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Monday, Feb 15, 2010
Artist/producer PC Muñoz mines for gems and grills the greats.

“By the Time I Get to Phoenix” - Isaac Hayes
Written by Jimmy Webb
From Hot Buttered Soul, (Enterprise, 1969)


“By the Time I Get to Arizona” - Public Enemy
Written by Carlton Ridenhour, Cerwin Depper, Gary G-Wiz, Stuart Robertz, and Neftali Santiago
From Apocalypse ‘91… The Enemy Strikes Black, (Def Jam/CBS, 1991)


These two songs are bound together, musically, lyrically, and spiritually, by the inventively funky vision of the artists, and by both artists’ commitment to civil rights. In 1969, after taking a break from music in the wake of the death of his close friend Dr. Martin Luther King, Isaac “Ike” Hayes took a country/pop hit performed by Glen Campbell and turned it into a striking, 18:40 soul-sermon about love and leaving. Twenty-two years later, Chuck D of Public Enemy (PE) borrowed the title of Isaac’s tune, swapped a state for a city, and lit into that state’s racially-charged refusal to acknowledge the holiday for Dr. King. Isaac Hayes and Public Enemy are both unabashedly funky, strong, cerebral-in-a-good-way, and multi-dimensional in their approach to conveying their desired message.


Hayes’ version of “By the Time I Get to Phoenix” begins with a hypnotic ride cymbal and organ (courtesy of the Bar-Kays), and Hayes’ stretched-out rap exploring the meaning of the song. He gives it an incredible back-story, expanding on Webb’s emotionally detailed lyric. He also breaks into little melodic moans every now and then, but for the most part, he sustains a very compelling, spoken-word-only intro for about nine minutes or so. Many old-school R&B songs have brief, spoken explanatory intros or interludes (e.g., the Chi-Lites’ “Have You Seen Her?”, Earth, Wind, and Fire’s “All About Love”, )—but Ike really shows off here, digging deep and coming up with a fascinating narrative to complement Webb’s song. His “sermon” is packed with details about the protagonist’s “love blindness”, the nonchalant emotional (and financial) exploitation of the protagonist at the hands of his partner, sexual betrayal, and the dangers of mistaking a kind heart for a weak constitution.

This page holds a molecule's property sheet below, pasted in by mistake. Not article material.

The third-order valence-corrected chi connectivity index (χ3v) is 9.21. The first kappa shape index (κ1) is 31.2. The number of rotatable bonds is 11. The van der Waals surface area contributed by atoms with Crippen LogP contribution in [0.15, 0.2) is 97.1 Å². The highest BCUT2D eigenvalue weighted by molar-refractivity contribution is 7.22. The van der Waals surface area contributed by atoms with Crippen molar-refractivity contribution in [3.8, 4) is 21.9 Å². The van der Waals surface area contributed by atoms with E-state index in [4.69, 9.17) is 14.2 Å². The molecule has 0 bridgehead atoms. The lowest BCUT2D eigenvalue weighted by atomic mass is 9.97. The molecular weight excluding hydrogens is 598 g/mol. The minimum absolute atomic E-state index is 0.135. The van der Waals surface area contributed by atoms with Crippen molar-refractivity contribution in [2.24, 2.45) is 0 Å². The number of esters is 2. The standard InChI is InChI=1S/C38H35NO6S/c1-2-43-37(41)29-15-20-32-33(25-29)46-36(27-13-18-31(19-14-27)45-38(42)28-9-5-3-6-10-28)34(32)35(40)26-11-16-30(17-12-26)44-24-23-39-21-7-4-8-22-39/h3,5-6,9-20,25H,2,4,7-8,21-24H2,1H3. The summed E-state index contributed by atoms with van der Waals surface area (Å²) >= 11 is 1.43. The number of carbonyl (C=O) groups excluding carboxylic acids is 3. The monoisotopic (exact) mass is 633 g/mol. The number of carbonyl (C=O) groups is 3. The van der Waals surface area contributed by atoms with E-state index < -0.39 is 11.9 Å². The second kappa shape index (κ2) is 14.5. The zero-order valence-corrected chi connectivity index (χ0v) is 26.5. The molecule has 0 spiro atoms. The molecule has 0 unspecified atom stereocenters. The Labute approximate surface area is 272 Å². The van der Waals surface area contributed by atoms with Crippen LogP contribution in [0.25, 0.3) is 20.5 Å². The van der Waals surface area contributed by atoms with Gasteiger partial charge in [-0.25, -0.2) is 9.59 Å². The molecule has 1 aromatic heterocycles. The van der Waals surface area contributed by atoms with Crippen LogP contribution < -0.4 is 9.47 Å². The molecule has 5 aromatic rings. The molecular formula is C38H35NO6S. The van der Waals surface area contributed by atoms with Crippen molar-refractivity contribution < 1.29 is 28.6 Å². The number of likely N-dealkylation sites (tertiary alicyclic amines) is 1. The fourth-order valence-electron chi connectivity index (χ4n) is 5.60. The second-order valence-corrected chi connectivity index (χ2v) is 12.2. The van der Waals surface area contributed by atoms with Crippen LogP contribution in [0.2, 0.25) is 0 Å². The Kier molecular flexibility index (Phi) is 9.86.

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Friday, Feb 12, 2010

Some people might think that linking the inherently profound nature of Meshell Ndegeocello’s music to her sexuality is profane, but I think the link is damn near sacred. Only a handful of pop stars sing about anything other than sex not love, money not real power, and heartache to lament over relationships where neither partner initially respected themselves, let alone the other. Screen stars mimic the same, as violence, female subordination, and vilification of the poor permeate so much of our pop imagery. We can still easily count the number of female leading roles in Hollywood, and the absence of women from the corporate leadership behind our multi-billion dollar music and film industries attests to its antiquation.


Granted, the world is not as two-dimensional as straight/gay or black/white, so initially these sweeping generalizations might insult. For example, consider the number of queer people co-opted into reproducing the straight hegemony, and for this the fashion industry is exemplar. See all the fags creating stick-figure clothes and ho-heel shoes for real-world women?  Can you say eating disorder and diminished self-confidence?


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Thursday, Feb 11, 2010

Musically, “In the End” is dead simple.  That’s because it’s played so fast.  Green Day holds to the theory that the faster one plays, the simpler the arrangement has to be so the song doesn’t become a blurry mess amidst all that distortion.  Played in a rollicking standard-issue punk rhythm, Billie Joe Armstrong’s guitar sticks to two chords (A5 and G5 power chords) for the verses.  Even the typically dynamic breakdown section has Armstrong plucking out as few notes as possible on his instrument.  Not surprisingly, Armstrong’s vocals are the focus of attention in this brief burst of a song, issued in a staccato delivery that constantly arches upwards melodically.  The most exciting part of the song is definitely the elongated “Sooooooo” Armstrong belts out to bridge his way from the chorus back to the verse, enhanced by the music dropping out behind him for a measure.